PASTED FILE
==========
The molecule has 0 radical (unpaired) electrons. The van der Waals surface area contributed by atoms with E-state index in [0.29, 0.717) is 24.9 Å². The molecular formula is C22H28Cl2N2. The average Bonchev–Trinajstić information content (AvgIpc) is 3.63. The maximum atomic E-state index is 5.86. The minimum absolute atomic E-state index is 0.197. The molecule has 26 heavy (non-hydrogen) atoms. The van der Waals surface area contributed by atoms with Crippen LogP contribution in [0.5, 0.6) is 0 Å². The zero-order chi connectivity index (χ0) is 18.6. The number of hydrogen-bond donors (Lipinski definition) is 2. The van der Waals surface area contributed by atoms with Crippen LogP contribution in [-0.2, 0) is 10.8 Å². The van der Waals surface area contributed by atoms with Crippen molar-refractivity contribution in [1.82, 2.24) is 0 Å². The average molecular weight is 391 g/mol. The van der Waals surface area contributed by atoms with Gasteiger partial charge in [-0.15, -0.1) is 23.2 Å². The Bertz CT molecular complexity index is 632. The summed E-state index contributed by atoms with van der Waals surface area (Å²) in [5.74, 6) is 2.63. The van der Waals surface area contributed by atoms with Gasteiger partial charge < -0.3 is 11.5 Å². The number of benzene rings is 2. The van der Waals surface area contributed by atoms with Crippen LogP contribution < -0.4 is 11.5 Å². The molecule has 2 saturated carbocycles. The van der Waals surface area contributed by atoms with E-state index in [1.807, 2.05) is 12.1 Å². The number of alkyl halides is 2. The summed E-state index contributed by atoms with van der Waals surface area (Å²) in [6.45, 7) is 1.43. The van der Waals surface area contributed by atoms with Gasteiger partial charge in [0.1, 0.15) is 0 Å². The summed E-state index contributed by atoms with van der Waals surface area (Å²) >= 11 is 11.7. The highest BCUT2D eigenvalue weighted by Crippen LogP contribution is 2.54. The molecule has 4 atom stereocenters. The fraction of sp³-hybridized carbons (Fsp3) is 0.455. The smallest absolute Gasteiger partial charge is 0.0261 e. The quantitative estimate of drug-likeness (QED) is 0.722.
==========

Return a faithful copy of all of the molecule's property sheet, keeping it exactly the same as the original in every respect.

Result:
The molecule has 0 radical (unpaired) electrons. The van der Waals surface area contributed by atoms with E-state index in [0.29, 0.717) is 24.9 Å². The molecular formula is C22H28Cl2N2. The average Bonchev–Trinajstić information content (AvgIpc) is 3.63. The maximum atomic E-state index is 5.86. The minimum absolute atomic E-state index is 0.197. The molecule has 26 heavy (non-hydrogen) atoms. The van der Waals surface area contributed by atoms with Crippen LogP contribution in [0.5, 0.6) is 0 Å². The zero-order chi connectivity index (χ0) is 18.6. The number of hydrogen-bond donors (Lipinski definition) is 2. The van der Waals surface area contributed by atoms with Crippen LogP contribution in [-0.2, 0) is 10.8 Å². The van der Waals surface area contributed by atoms with Crippen molar-refractivity contribution in [1.82, 2.24) is 0 Å². The average molecular weight is 391 g/mol. The van der Waals surface area contributed by atoms with Gasteiger partial charge in [-0.15, -0.1) is 23.2 Å². The Bertz CT molecular complexity index is 632. The summed E-state index contributed by atoms with van der Waals surface area (Å²) in [5.74, 6) is 2.63. The van der Waals surface area contributed by atoms with Gasteiger partial charge < -0.3 is 11.5 Å². The number of benzene rings is 2. The van der Waals surface area contributed by atoms with Crippen LogP contribution < -0.4 is 11.5 Å². The molecule has 2 saturated carbocycles. The van der Waals surface area contributed by atoms with E-state index in [1.807, 2.05) is 12.1 Å². The number of alkyl halides is 2. The summed E-state index contributed by atoms with van der Waals surface area (Å²) in [6.45, 7) is 1.43. The van der Waals surface area contributed by atoms with Gasteiger partial charge in [0.1, 0.15) is 0 Å². The summed E-state index contributed by atoms with van der Waals surface area (Å²) >= 11 is 11.7. The highest BCUT2D eigenvalue weighted by Crippen LogP contribution is 2.54. The molecule has 4 atom stereocenters. The fraction of sp³-hybridized carbons (Fsp3) is 0.455. The smallest absolute Gasteiger partial charge is 0.0261 e. The quantitative estimate of drug-likeness (QED) is 0.722.